Style & Beauty

The Backstage Beauty Secrets of a Radio City Rockette

Corey Whalen photographed by Carl Scheffel; Courtesy MSG Photos

Performing around 100 shows of the annual Christmas Spectacular per season, Radio City Rockette Corey Whalen can practically do her stage makeup in her sleep. "I give myself about 20 minutes to do my makeup, and then I keep it on—even if we have a four-show day," she says. With a full look that includes light contouring, liquid eyeliner, false eyelashes and a red lip as precise as the Rockettes' famous kick line, that's no small feat.


Glowing Skin:
Whalen largely relies on MAC Cosmetics, but you can work in multitasking drugstore options to your base makeup, too. "We have a few staples that we all tend to stick to, but as far as individual products, we can use whatever works best for us," says Whalen.

Photo by Nathan Sayers

1) Maybelline FaceStudio Master Contour, $12.99 2) MAC Prep + Prime Transparent Finishing Powder, $27 3) L'Oréal Paris True Match Super Blendable Makeup, $9.99 4) Benefit Cosmetics Boi-ing Industrial Strength Concealer, $20

Defined Eyes:
When it comes to eyeliner, Whalen prefers a liquid formula with a pen-like applicator. "It's a bit stiffer, so I have more control," Whalen explains. She applies a thin, slightly winged line along the top lash line only.

Photo by Nathan Sayers

1) Urban Decay Naked Ultimate Basics Eyeshadow Palette, $34 2) Kiss Blooming Lash Set, $4.99 3) Kat Von D Tattoo Liner in Trooper, $20 4) L'Oréal Paris Voluminous Carbon Black Waterproof Mascara, $7.99

Rockette-Red Lip:
"This is the signature part of our look," Whalen says of the true-red hue all 36 Rockettes sport onstage. After prepping her lips with a balm, Whalen lines and fills them completely with a pencil to help hold the lipstick in place. For that bold color, the dancers use either the MAC Red or Russian Red lipstick. "I also use a thin layer of a lip sealant called Sealed With A Kiss to keep my lipstick from smudging," she adds.

Photo by Nathan Sayers

1) MAC Satin Lipstick in MAC Red, $17.50 2) MAC Matte Lipstick in Russian Red, $17.50 3) MAC Lip Pencil in Brick, $17.50 4) MAC Prep + Prime Lip, $17.50

Broadway
Amber Gray and Patrick Page. Photo by Matthew Murphy, Courtesy Hadestown

There's a rare moment in Broadway's Hadestown where the audience is able to breathe a sigh of relief. The smash-hit success is not well-known for being light-hearted or easy-going; Hadestown is a show full of workers and walls and, well, the second act largely takes place in a slightly modernized version of hell.

But deep into the second act, the show reaches a brief homeostasis of peace, one of those bright, shining moments that allows the audience to think "maybe it will turn out this time," as the character Hermes keeps suggesting.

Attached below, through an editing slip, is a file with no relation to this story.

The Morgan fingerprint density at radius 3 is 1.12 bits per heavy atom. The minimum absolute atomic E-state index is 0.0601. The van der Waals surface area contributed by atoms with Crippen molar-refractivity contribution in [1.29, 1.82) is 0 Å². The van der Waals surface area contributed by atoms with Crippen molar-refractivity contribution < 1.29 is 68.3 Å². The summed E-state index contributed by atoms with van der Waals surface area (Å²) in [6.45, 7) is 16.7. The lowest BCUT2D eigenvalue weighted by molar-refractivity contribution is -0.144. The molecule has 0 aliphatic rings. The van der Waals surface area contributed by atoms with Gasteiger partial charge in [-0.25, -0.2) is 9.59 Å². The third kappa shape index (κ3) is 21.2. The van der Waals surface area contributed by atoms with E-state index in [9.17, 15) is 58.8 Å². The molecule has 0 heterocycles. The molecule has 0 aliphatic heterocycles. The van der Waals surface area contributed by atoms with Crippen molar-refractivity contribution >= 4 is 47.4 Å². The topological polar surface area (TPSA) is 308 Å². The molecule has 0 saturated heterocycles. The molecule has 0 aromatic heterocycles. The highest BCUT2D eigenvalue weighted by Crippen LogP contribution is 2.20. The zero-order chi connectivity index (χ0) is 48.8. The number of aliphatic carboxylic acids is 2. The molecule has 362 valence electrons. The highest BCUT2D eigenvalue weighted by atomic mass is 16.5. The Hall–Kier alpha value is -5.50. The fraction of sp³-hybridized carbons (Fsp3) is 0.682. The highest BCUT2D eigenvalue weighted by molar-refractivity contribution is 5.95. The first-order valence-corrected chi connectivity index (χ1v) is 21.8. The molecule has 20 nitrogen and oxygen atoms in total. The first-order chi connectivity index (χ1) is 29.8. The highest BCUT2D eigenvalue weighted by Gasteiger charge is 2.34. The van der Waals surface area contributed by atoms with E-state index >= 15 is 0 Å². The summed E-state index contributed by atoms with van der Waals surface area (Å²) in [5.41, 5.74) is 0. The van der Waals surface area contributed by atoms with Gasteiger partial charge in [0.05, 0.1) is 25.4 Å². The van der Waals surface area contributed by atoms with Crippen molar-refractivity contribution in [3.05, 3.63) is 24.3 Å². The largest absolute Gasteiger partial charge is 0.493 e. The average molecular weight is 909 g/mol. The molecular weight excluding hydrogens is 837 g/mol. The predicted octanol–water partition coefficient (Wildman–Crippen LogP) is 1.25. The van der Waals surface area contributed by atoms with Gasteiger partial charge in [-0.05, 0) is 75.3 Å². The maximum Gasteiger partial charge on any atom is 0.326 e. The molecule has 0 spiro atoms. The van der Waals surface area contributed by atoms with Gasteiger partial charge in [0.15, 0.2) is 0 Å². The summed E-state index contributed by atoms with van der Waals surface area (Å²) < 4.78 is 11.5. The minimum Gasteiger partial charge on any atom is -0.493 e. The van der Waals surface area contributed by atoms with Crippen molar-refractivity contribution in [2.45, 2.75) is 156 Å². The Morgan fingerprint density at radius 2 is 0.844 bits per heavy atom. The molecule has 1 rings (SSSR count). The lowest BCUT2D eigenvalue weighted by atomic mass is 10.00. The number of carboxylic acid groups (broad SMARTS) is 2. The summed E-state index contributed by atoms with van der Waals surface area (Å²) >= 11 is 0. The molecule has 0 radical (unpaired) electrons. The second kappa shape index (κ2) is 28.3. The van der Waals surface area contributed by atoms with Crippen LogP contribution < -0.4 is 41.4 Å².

After songs and songs of conflict and resentment, Hades, the king of the underground, and his wife, the goddess Persephone, rekindle their love. And, unexpectedly, they dance. It's one of the most compelling moments in the show.

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Sponsored by NYCDA
Ailey II artistic director Troy Powell teaching an Ailey Workshop at NYCDA. Courtesy NYCDA

Back in 2011 when Joe Lanteri first approached Katie Langan, chair of Marymount Manhattan College's dance department, about getting involved with New York City Dance Alliance, she was skeptical about the convention/competition world.

"But I was pleasantly surprised by the enormity of talent that was there," she says. "His goal was to start scholarship opportunities, and I said okay, I'm in."

Today, it's fair to say that Lanteri has far surpassed his goal of creating scholarship opportunities. But NYCDA has done so much more, bridging the gap between the convention world and the professional world by forging a wealth of partnerships with dance institutions from Marymount to The Ailey School to Complexions Contemporary Ballet and many more. There's a reason these companies and schools—some of whom otherwise may not see themselves as aligned with the convention/competition world—keep deepening their relationships with NYCDA.

Now, college scholarships are just one of many ways NYCDA has gone beyond the typical weekend-long convention experience and created life-changing opportunities for students. We rounded up some of the most notable ones:

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News
Amber Star Merkens, Courtesy Mark Morris Dance Group

There's always been something larger than life about choreographer Mark Morris. Of course, there are the more than 150 works he's made and that incisive musicality that makes dance critics drool. But there's also his idiosyncratic, no-apologies-offered personality, and his biting, no-holds-barred wit. And, well, his plan to keep debuting new dances even after he's dead.

So it should come as little surprise that his latest distinction is also a bit larger than life: The New York Landmarks Conservancy is adding Morris to its list of "Living Landmarks."

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Sponsored by Harlequin Floors
Left: Hurricane Harvey damage in Houston Ballet's Dance Lab; Courtesy Harlequin. Right: The Dance Lab pre-Harvey; Nic Lehoux, Courtesy Houston Ballet.

"The show must go on" may be a platitude we use to get through everything from costume malfunctions to stormy moods. But when it came to overcoming a literal hurricane, Houston Ballet was buoyed by this mantra to go from devastated to dancing in a matter of weeks—with the help of Harlequin Floors, Houston Ballet's longstanding partner who sprang into action to build new floors in record time.

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